Wednesday, November 10, 2010

Young & Beautiful vs. Old & Talented


   Every morning driving to work, I would pass this billboard in Hollywood. Without the type across the images and reading Left to Right are: Rachel McAdams, Harrison Ford, And Diane Keaton.
The names are listed in that order across the top.
My training in advertising taught me to design using color, images, and composition to attract the viewer. And to attract the audience you are going for. Most people don't notice the specific color choices and images used when advertising a show or a candy bar.
But, this billboard is very clear:

  The first image you see is Harrison Ford front and center. Handsome, familiar, box office superstar, safe, attracts the male viewer, and creates curiosity about the content of the film. To the left is the young, beautiful female, wearing a short skirt and showing some thigh, with a naive expression with big, beautiful eyes and eyelashes, that will beckon the young male viewer (maybe a good date film). She leans in towards Harrison Ford, his expression showing there is a connection between the two (older man, younger woman). Over on the right, slightly turned away from the other two, is the older, intelligent and stubborn (as displayed with her arms crossed) female. She has a big smile to remind us that she can be fun too.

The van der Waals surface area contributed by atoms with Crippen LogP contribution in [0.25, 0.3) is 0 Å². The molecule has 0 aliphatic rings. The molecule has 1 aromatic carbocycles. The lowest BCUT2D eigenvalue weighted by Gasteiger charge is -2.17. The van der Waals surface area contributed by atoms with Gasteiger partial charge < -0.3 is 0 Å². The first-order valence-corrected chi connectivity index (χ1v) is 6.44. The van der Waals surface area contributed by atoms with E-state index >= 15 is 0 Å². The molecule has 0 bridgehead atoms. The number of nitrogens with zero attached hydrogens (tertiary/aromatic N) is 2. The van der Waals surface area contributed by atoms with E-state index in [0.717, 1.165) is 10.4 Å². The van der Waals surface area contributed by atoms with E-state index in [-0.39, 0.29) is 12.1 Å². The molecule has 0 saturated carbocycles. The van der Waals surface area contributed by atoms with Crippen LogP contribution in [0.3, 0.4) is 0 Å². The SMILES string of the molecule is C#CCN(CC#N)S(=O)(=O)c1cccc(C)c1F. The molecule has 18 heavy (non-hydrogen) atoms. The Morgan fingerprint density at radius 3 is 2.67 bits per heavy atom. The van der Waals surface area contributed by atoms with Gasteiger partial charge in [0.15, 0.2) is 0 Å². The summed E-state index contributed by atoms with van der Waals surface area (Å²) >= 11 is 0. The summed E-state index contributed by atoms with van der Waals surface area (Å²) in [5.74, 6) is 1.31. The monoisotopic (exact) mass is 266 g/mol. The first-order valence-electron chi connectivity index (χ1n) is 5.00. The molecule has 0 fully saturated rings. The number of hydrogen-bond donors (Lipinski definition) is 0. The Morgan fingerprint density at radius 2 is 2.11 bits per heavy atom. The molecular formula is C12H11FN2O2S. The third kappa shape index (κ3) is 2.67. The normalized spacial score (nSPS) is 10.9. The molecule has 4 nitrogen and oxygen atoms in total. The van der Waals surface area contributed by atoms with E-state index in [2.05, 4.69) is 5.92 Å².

As always in entertainment, females and age cannot compete with a man of any age. Harrison Ford needs two females surrounding him in order for the movie executives to feel comfortable knowing their demographic is being reached. Even though women will most probably be the main audience for this film, they are second and third fiddle to the male.